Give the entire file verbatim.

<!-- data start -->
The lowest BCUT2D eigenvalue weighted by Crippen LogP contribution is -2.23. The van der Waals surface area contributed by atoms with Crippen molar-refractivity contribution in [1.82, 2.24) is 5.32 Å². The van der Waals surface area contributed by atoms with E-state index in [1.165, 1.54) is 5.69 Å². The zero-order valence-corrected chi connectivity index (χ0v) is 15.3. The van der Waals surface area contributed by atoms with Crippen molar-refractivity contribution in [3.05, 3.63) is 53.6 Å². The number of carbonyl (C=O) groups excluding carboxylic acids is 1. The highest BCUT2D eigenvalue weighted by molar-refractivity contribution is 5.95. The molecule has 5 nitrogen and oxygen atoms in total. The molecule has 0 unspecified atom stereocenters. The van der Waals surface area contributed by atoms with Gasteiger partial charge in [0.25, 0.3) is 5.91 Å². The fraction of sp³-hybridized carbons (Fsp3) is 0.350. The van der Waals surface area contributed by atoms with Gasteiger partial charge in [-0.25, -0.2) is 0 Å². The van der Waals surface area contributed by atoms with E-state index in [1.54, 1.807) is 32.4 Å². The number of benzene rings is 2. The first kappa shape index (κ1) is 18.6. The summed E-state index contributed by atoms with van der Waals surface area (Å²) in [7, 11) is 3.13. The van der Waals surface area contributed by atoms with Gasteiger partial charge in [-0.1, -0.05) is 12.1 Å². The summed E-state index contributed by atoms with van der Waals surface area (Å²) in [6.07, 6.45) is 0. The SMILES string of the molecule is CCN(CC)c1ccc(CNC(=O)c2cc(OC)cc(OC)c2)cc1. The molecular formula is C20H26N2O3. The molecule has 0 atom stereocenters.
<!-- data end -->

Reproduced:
The lowest BCUT2D eigenvalue weighted by Crippen LogP contribution is -2.23. The van der Waals surface area contributed by atoms with Crippen molar-refractivity contribution in [1.82, 2.24) is 5.32 Å². The van der Waals surface area contributed by atoms with E-state index in [1.165, 1.54) is 5.69 Å². The zero-order valence-corrected chi connectivity index (χ0v) is 15.3. The van der Waals surface area contributed by atoms with Crippen molar-refractivity contribution in [3.05, 3.63) is 53.6 Å². The number of carbonyl (C=O) groups excluding carboxylic acids is 1. The highest BCUT2D eigenvalue weighted by molar-refractivity contribution is 5.95. The molecule has 5 nitrogen and oxygen atoms in total. The molecule has 0 unspecified atom stereocenters. The van der Waals surface area contributed by atoms with Gasteiger partial charge in [0.25, 0.3) is 5.91 Å². The fraction of sp³-hybridized carbons (Fsp3) is 0.350. The van der Waals surface area contributed by atoms with Gasteiger partial charge in [-0.25, -0.2) is 0 Å². The van der Waals surface area contributed by atoms with E-state index in [1.54, 1.807) is 32.4 Å². The number of benzene rings is 2. The first kappa shape index (κ1) is 18.6. The summed E-state index contributed by atoms with van der Waals surface area (Å²) in [7, 11) is 3.13. The van der Waals surface area contributed by atoms with Gasteiger partial charge in [-0.1, -0.05) is 12.1 Å². The summed E-state index contributed by atoms with van der Waals surface area (Å²) in [6.07, 6.45) is 0. The SMILES string of the molecule is CCN(CC)c1ccc(CNC(=O)c2cc(OC)cc(OC)c2)cc1. The molecular formula is C20H26N2O3. The molecule has 0 atom stereocenters.